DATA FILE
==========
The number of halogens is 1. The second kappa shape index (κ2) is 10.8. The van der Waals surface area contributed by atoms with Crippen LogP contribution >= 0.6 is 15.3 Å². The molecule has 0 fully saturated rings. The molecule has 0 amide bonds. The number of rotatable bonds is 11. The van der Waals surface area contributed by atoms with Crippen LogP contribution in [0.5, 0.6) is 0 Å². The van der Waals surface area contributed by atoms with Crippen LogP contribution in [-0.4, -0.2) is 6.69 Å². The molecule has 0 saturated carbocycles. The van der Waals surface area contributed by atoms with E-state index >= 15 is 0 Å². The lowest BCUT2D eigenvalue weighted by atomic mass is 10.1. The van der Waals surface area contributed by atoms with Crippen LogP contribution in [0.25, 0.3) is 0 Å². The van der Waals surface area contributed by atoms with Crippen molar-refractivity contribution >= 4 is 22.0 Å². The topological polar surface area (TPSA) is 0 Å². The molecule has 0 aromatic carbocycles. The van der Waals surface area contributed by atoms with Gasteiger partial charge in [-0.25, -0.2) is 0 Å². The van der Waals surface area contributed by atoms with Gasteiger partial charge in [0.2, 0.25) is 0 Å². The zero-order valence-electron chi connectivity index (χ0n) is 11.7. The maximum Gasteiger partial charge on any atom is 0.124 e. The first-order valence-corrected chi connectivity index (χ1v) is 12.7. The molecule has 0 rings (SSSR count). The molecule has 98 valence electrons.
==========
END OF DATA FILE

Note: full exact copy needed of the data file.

The number of halogens is 1. The second kappa shape index (κ2) is 10.8. The van der Waals surface area contributed by atoms with Crippen LogP contribution >= 0.6 is 15.3 Å². The molecule has 0 fully saturated rings. The molecule has 0 amide bonds. The number of rotatable bonds is 11. The van der Waals surface area contributed by atoms with Crippen LogP contribution in [0.5, 0.6) is 0 Å². The van der Waals surface area contributed by atoms with Crippen LogP contribution in [-0.4, -0.2) is 6.69 Å². The molecule has 0 saturated carbocycles. The van der Waals surface area contributed by atoms with E-state index >= 15 is 0 Å². The lowest BCUT2D eigenvalue weighted by atomic mass is 10.1. The van der Waals surface area contributed by atoms with Crippen LogP contribution in [0.25, 0.3) is 0 Å². The van der Waals surface area contributed by atoms with Crippen molar-refractivity contribution >= 4 is 22.0 Å². The topological polar surface area (TPSA) is 0 Å². The molecule has 0 aromatic carbocycles. The van der Waals surface area contributed by atoms with Gasteiger partial charge in [-0.25, -0.2) is 0 Å². The van der Waals surface area contributed by atoms with Gasteiger partial charge in [0.2, 0.25) is 0 Å². The zero-order valence-electron chi connectivity index (χ0n) is 11.7. The maximum Gasteiger partial charge on any atom is 0.124 e. The first-order valence-corrected chi connectivity index (χ1v) is 12.7. The molecule has 0 rings (SSSR count). The molecule has 98 valence electrons.